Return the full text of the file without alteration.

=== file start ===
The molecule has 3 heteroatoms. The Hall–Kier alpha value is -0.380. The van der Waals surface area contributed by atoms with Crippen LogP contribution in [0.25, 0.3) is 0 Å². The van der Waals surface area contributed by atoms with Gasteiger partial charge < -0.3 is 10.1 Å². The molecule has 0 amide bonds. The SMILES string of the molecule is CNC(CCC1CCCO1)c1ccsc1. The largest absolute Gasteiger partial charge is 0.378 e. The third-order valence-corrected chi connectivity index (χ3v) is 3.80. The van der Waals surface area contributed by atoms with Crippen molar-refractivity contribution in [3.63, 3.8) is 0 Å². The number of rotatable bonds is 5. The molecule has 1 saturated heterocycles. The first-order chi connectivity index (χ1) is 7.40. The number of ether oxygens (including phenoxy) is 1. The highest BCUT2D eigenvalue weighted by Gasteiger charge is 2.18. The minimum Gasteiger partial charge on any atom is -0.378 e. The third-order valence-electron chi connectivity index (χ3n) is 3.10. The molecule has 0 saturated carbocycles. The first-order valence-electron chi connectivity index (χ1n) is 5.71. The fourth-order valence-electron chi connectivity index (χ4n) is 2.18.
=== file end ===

The molecule has 3 heteroatoms. The Hall–Kier alpha value is -0.380. The van der Waals surface area contributed by atoms with Crippen LogP contribution in [0.25, 0.3) is 0 Å². The van der Waals surface area contributed by atoms with Gasteiger partial charge < -0.3 is 10.1 Å². The molecule has 0 amide bonds. The SMILES string of the molecule is CNC(CCC1CCCO1)c1ccsc1. The largest absolute Gasteiger partial charge is 0.378 e. The third-order valence-corrected chi connectivity index (χ3v) is 3.80. The van der Waals surface area contributed by atoms with Crippen molar-refractivity contribution in [3.63, 3.8) is 0 Å². The number of rotatable bonds is 5. The molecule has 1 saturated heterocycles. The first-order chi connectivity index (χ1) is 7.40. The number of ether oxygens (including phenoxy) is 1. The highest BCUT2D eigenvalue weighted by Gasteiger charge is 2.18. The minimum Gasteiger partial charge on any atom is -0.378 e. The third-order valence-electron chi connectivity index (χ3n) is 3.10. The molecule has 0 saturated carbocycles. The first-order valence-electron chi connectivity index (χ1n) is 5.71. The fourth-order valence-electron chi connectivity index (χ4n) is 2.18.